6 People Who Pioneered Urban lifestyle Photography
Urban lifestyle photography has become one of the most famous photography styles. With most people having cameras and more people in cities to use them, we’re capturing life as it happens. Not all of it is good, but when it’s great its some of the most exciting art out there. Urban lifestyle photography didn’t grow out of nowhere though. It has a surprisingly long history of people who worked to get it to where it is today. Here are 6 of the best historical and current pioneers of the style.
Sanjeev Kugan is famous for his visual storytelling, graphic designing, and photography. Raised in Scarborough, he is now based in Toronto, Canada. He’s helmed campaigns with different groups and publications, building a career from his use of arresting backgrounds in an urban scape. We’ve seen New York from a million angles and every city can start to look the same but Kugan finds something new every time he picks up a camera. Kugan is as comfortable snapping streetwear as he is with conceptual pieces and seems at home in both worlds. He hasn’t been on the scene as long as many others but he’s made an impact. The scene of urban photography and its future is being created by names like Kugan.
Amsterdam based Sash Alexander is probably the best contemporary historian for his city. His images capture the world around him in a way that seems to contain all its movement and reality. People going about their day, the small moments that may be missed but all of them important. On its own this would be impressive enough but in the hands of someone with his eye and technical ability, it becomes much more.
It’s easy to think of urban photography as just covering the culture in the city and its people but there’s much more than that. William Watt captures the physical city, its buildings and places. Instead of a focus on people, the only time a person is a part of his work is when he juxtaposes them against the city he is focusing on. The opposite end of the spectrum from people like Martha Cooper, Watt’s work is a mesh of high art and the city. His work has featured in Houses Magazine, Artichoke, Arch Daily, Architecture AU among others so it’s clear what his art means and who it means it to.
Even if you’ve never heard her name, Martha Cooper is arguably the biggest name in urban photography. Spending her time in New York during the birth of hip hop and the graffiti wars, she was granted access that no other photographers had. Until she came along graffiti was limited to its audience in its area. When Cooper began her work it made people pay attention. Not just to the art itself but to the people behind it. Putting a face on people like Dondi created a huge audience of people who followed their exploits looking at them as almost mythical names.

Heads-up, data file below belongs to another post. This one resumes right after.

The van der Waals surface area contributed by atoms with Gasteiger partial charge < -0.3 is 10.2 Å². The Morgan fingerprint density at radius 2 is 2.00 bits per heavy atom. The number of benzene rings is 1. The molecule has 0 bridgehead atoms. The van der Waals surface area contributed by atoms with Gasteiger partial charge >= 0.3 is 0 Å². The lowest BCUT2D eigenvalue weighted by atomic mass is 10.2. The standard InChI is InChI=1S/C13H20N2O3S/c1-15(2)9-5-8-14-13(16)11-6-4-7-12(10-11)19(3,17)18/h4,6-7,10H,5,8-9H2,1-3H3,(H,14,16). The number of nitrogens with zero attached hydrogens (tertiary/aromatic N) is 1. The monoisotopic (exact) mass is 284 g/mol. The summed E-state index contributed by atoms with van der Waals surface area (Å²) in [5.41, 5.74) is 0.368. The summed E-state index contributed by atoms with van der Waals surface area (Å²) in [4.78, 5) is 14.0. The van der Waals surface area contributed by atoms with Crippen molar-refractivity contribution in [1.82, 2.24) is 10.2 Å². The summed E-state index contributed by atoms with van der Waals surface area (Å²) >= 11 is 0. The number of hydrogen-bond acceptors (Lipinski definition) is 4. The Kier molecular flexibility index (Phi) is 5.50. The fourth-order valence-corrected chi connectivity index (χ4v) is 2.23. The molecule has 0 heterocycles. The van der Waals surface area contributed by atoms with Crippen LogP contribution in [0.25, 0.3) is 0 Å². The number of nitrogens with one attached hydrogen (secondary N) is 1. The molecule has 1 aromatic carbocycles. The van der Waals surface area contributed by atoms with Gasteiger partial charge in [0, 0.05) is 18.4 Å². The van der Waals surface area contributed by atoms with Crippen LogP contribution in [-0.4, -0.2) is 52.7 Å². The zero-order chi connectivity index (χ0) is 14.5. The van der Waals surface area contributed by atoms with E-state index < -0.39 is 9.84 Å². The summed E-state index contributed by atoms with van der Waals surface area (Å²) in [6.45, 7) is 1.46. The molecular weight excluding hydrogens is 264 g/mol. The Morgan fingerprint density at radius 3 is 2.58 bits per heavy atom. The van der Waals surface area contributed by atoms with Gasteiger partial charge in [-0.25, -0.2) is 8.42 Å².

This one is a throwback but with good reason. Half historian, half photographer, Abbot’s accounts of New York as early as the 30s have been a huge influence on everyone who came after her. She documented parts of life nobody else was documenting and her impact on the history of New York being recorded can’t be understated. Even if you don’t care about the history as much, you should still pay attention to her work. She moved through all areas of the city, photographing unemployment camps during The Great Depression as well as the artists she knew and getting some of the most memorable photographs of places like Grand Central Station before anyone else did.
When Die Antwoord burst onto the international scene, their style was one of the weirdest things we’d seen in music in years. Hellish insanity right next to seemingly naive innocence. This style was all Ballen. While he didn’t make the group he did provide huge influence on their work. The only photographer to work in South Africa’s ‘Outlands’, his work records something that seems like another world. People who live without basic resources in a world totally on its own. The style of the world is something that Ballen quickly became aware of. His work along with the work of Die Antwoord brought light to something nobody else had ever done. Coming from a background as a more traditional photographer, his involvement with the people and places in the Outlands made it clear how little rules there truly were on what urban photography could be.